Review Santa Fe
ToP #0040: Tao of Photography
I recently picked up a book by Philippe Gross and S.I. Shapiro called "The Tao of Photography: Seeing Beyond Seeing." Ignoring the overused "Tao of Whatever" as a part of the title, I found this book to be excellent and the advice useful at all stages of your photography.
ToP #0039: Attending Photo Workshops
I recently attended a photo workshop at the Center for Photography at Woodstock in Woodstock, NY with Constantine Manos. Photo workshops can be fun, invigorating, and yes, expensive and even unsettling but I think they are one more thing we can do lead a photographic life.
ToP #0038: Interview with Lorenzo
Lorenzo is a New York City based street photographer who began using digital cameras just a few years ago. His use of the digital cameras as a part of his work flow has liberated him and has allows him to achieve new creative (and prolific heights) with his photography including several self-published books through Blurb.com. Lorenzo's intense passion and interest in photography helps him to lead a photographic life in the truest sense.
ToP #0037: Robert Frank
The German book publisher Steidl is in the process of releasing reprints of photography books by Robert Frank (some of which are in newly edited editions supervised by Frank himself). The titles include:
The Americans (50th Anniversary Edition)
Robert Frank - Peru
Robert Frank - Paris
Zero Mostel Reads a Book
Although I'm extremely happy to be re-exposed to Frank's work, of particular interest to me is the Zero Mostel book which I found to be a delight. All of these books are not only worth your attention but should be on your bookshelf. More books by Frank are promised in the coming months and year.
ToP #0036: Film vs Digital?
Although digital cameras have been with us for quite awhile and the quality of images produced with digital cameras can equal or are better than film-based cameras, the issue of film versus digital continues to permeate our photographic discussions. This podcast attempts to re-frame the issue as not one of quality but rather process (or how we like to work). I know this can still be a hot button issue but hopefully my thoughts add, in a constructive way, to the decision-making that some photographers still grapple with when contemplating film or digital in their photographic life.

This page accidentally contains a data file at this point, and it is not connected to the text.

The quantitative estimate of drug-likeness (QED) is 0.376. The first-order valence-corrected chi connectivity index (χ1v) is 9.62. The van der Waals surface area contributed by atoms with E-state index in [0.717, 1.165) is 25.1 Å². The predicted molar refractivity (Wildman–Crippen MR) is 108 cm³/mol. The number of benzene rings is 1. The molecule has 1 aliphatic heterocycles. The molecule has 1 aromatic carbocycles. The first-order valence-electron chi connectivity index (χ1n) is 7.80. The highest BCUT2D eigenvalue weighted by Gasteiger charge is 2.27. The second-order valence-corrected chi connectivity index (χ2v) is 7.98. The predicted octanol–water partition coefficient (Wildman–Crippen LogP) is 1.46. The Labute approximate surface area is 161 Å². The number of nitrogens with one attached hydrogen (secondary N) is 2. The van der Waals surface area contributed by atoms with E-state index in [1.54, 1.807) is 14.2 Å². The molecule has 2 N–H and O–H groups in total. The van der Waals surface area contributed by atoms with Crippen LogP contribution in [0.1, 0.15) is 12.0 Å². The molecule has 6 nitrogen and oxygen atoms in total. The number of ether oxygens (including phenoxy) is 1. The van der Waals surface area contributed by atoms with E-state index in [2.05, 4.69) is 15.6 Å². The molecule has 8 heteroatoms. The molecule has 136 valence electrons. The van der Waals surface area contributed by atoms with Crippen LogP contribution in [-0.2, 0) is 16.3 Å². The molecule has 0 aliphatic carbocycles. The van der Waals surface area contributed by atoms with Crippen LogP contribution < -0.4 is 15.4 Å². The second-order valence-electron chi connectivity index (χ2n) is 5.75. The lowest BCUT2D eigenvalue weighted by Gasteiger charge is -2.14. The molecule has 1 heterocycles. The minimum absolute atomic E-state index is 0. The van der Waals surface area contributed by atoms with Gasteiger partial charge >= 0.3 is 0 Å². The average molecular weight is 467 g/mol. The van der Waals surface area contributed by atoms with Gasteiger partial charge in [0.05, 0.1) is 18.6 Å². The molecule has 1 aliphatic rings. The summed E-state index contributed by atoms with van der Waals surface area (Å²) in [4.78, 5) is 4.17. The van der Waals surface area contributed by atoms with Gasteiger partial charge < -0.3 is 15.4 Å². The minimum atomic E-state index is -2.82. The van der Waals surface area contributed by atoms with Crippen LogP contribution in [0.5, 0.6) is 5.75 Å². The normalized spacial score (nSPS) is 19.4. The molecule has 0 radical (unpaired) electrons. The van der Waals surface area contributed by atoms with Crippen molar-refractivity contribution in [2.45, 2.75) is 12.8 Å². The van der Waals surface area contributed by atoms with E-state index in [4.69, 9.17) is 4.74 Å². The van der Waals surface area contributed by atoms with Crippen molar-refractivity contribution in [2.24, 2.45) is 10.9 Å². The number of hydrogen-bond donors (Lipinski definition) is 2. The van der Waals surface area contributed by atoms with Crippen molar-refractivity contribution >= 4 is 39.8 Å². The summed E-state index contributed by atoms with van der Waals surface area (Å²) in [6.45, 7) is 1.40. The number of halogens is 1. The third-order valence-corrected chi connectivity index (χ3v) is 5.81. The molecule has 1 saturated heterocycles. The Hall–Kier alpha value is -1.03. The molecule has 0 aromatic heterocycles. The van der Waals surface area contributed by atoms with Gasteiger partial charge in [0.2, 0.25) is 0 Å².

ToP #0035: Interview with Aline Smithson
In this podcast, photographer Aline Smithson and I have a
conversation regarding her approach to
photography, the creative process, and a wide range of topics related to the photographic life. You can see Aline's work and read more about her at her web site. Aline also maintains a blog called Lenscratch where she frequently discusses work by other photographers and news of interest to the fine art photographer.
ToP #0034: Leave Your Comfort Zone Behind
Sometimes our photographic comfort zone (the typical subjects, tools, and places that we are most comfortable with in our photography) can be our biggest barrier to making creative leaps in our work. Finding the courage to occasionally leave your comfort zone behind can lead to the "next step" in your photographic life. This episode references the book "Art and Fear" by David Bayle and Ted Orland and is highly recommended.
ToP #0033: Interview with Gordon Stettinius
In this podcast, photographer Gordon Stettinius and I have a conversation where we discuss Gordon's approach to
photography, his creative process, and a certain philosophy of photography. You can see Gordon's work and read more about him at his web site.
During the course of the discussion, we also make mention of a web site called HolgaMods which is Holga camera modification and enhancement business run by Randy Smith. Since we mentioned it in the podcast, I just thought it would be good to make the link available here.
ToP #0032: Cameras as Weapons?
This podcast discusses some of the essays of Susan Sontag, which can be found in the collection "On Photography", and in particular the idea that a camera can be viewed as a weapon. A controversial thought to be sure but one that I hope elicits a conversation about how photographers view their tools and the role they play in the creative process.
ToP #0031: 20X200
In this podcast I discuss the 20X200 photography and fine art print sales site hosted by Jen Bekman of Jen Bekman Gallery in New York City. Their whole approach to limited edition sales of prints involves pricing three different size prints (small, medium, and large) in different quantities (200, 20, and 2 respectively) at varying prices ($20, $200, and $2,000 respectively). This could be a whole new approach to limited editions and pricing in general for most photographers that allows the average person the ability to purchase a photograph based on their budget and their motivation as a collector of photography.